Thankfully, despite the fact that only 25% of LGBTQ+ characters are currently identified or depicted as bisexual+, that number still represents a much larger quantity (if not percentage) of bisexual+ characters compared to most previous seasons. Ten years ago, GLAAD’s report listed only eight bisexual+ characters. This year’s lists 128. In 2010, we may have had Callie Torres but we could only imagine having characters like Kat Sandoval (Madam Secretary), Maya Bishop (Station 19), Annalise Keating (How to Get Away With Murder), Dex Parios (Stumptown), Waverly Earp (Wynnona Earp), and literally dozes of others.
Bisexuality (and other identities that trouble the gender binary) has become a legitimate option for characters in media in the U.S., but that doesn’t mean we’ve broken through to some great pinnacle of representation. In addition to the disparity between the number of bisexual+ characters and the actual percentage of LGBTQ+ people who identify as something other than strictly gay/lesbian, media depictions still struggle with both fully accepting those identities and depicting them without falling into negative stereotypes.
Of the 128 characters listed in GLAAD’s TV report this year, many of them have never actually use the words bisexual, pansexual, queer, fluid, or other descriptors, despite those characters dating across the gender spectrum. That’s true for even widely celebrated and positive representations. While, yes, many people in real life do prefer to avoid specific labels, using them in media depictions of bisexual+ characters helps to normalize those identities. In so doing, bisexual+ characters are presented as both real and legitimate, and audiences who identify as something other than bisexual+ can make a positive association with those labels.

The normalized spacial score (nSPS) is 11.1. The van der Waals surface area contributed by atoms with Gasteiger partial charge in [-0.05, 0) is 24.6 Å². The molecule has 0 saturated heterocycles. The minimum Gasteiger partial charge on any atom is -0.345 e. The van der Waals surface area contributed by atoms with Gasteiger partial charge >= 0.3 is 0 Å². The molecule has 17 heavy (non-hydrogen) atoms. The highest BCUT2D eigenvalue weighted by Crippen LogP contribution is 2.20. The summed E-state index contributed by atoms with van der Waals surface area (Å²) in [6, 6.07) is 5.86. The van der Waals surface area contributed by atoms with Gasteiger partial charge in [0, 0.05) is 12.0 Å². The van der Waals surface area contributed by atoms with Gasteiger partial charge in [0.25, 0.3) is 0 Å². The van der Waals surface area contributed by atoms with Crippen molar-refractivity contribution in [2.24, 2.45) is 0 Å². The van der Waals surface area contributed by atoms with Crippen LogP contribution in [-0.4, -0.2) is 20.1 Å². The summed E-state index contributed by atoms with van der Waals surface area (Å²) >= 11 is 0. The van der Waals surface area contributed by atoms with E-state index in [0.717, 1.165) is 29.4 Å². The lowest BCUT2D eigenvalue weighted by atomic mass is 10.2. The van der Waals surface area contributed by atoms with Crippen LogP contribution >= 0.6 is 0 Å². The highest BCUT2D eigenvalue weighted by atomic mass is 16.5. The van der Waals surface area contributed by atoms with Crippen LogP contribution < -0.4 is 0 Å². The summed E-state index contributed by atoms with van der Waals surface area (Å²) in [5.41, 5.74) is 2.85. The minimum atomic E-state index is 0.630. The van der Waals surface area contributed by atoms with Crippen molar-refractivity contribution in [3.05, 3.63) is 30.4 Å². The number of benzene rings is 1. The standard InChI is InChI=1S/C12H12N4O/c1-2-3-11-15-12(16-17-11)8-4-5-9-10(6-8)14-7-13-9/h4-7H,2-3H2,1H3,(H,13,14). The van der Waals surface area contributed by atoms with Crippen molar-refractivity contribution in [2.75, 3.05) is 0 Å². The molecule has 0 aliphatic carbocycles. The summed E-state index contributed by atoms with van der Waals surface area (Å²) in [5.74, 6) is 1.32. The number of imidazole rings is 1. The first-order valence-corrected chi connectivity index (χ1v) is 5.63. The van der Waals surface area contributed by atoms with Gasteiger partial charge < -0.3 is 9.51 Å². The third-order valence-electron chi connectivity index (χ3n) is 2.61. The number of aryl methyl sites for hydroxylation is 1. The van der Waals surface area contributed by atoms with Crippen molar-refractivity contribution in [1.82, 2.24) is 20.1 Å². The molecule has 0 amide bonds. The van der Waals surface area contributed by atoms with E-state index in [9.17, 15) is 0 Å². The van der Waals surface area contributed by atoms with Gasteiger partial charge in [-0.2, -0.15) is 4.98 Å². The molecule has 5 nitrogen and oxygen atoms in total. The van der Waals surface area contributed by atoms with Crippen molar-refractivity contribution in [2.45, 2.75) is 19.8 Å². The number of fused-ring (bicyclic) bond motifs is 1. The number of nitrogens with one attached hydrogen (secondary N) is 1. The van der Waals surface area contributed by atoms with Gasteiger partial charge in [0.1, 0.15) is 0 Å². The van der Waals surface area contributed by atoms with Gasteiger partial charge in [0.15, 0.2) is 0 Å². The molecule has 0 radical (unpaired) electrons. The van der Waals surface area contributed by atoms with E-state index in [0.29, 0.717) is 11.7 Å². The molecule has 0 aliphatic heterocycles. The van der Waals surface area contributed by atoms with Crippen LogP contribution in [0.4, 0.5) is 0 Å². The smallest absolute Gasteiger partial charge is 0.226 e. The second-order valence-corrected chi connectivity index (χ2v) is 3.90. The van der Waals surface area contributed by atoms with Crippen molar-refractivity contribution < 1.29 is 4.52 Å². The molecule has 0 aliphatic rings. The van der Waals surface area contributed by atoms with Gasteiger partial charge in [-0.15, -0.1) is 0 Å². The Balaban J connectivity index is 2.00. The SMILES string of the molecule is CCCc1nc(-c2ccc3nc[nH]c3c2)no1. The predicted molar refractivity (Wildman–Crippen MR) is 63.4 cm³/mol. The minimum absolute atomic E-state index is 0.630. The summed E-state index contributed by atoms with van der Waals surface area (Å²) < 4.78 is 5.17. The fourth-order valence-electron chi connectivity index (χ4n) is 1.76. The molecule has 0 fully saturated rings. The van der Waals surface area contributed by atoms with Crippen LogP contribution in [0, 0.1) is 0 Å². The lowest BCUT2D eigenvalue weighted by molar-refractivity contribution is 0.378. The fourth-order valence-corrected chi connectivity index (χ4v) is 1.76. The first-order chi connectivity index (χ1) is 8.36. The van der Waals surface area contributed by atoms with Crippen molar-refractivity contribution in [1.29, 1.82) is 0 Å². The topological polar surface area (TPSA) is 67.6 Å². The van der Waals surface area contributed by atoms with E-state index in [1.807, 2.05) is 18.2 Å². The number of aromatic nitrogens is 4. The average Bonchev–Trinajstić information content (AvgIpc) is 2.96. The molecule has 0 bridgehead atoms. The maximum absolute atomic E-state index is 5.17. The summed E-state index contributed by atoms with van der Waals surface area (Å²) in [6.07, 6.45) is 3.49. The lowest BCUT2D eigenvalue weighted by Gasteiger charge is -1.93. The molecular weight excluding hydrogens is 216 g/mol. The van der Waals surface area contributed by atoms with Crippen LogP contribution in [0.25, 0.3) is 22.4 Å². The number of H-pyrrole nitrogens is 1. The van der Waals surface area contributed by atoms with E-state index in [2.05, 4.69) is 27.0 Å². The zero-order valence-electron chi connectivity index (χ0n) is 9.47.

It may seem like a small thing to use a label like bisexual, something trivial that shouldn’t be belabored, but for underrepresented fans who cling to any semblance of reflection in their media, it can be cathartic.
But there is always hope. Even when creators and shows don’t initially label their queer characters’ sexuality, it doesn’t have to stay that way. SYFY’s Wynnona Earp, a series lauded for its treatment of both its LGBTQ+ characters and fans, didn’t use the word bisexual to describe Waverly until the most recent season. That’s despite spending a large amount of Waverly’s arc in the first season with her stuck between her high school boyfriend, and the woman she would later fall in love with. Even my personal hero, Callie Torres, whose coming out journey meant so much to me, wasn’t officially labeled as bisexual until the show’s seventh season, despite the fact that she had been with both men and women at several points over the previous two years. To their credit, Grey’s Anatomy went a step further in their eventual confirmation of Callie’s identity, using it as a moment in which her girlfriend legitimizes, accepts, and comes to terms with her own insecurities surrounding that identity.
It may seem like a small thing to use a label like bisexual, something trivial that shouldn’t be belabored, but for underrepresented fans who cling to any semblance of reflection in their media, it can be cathartic. It means one more character, one more story, that is theirs.
The explosion of LGBTQ+ characters in film and television over the last decade has provided hundreds of opportunities to tell a wide variety of stories representing experiences and identities across the spectrum of gender and sexual identity. It is thrilling to think that young people today likely won’t need to wait until they’re in their mid-twenties to discover a character who looks and feels and loves like they do. But we are still just scratching the surface and there are so many more stories to tell just beneath. I can’t wait to see them.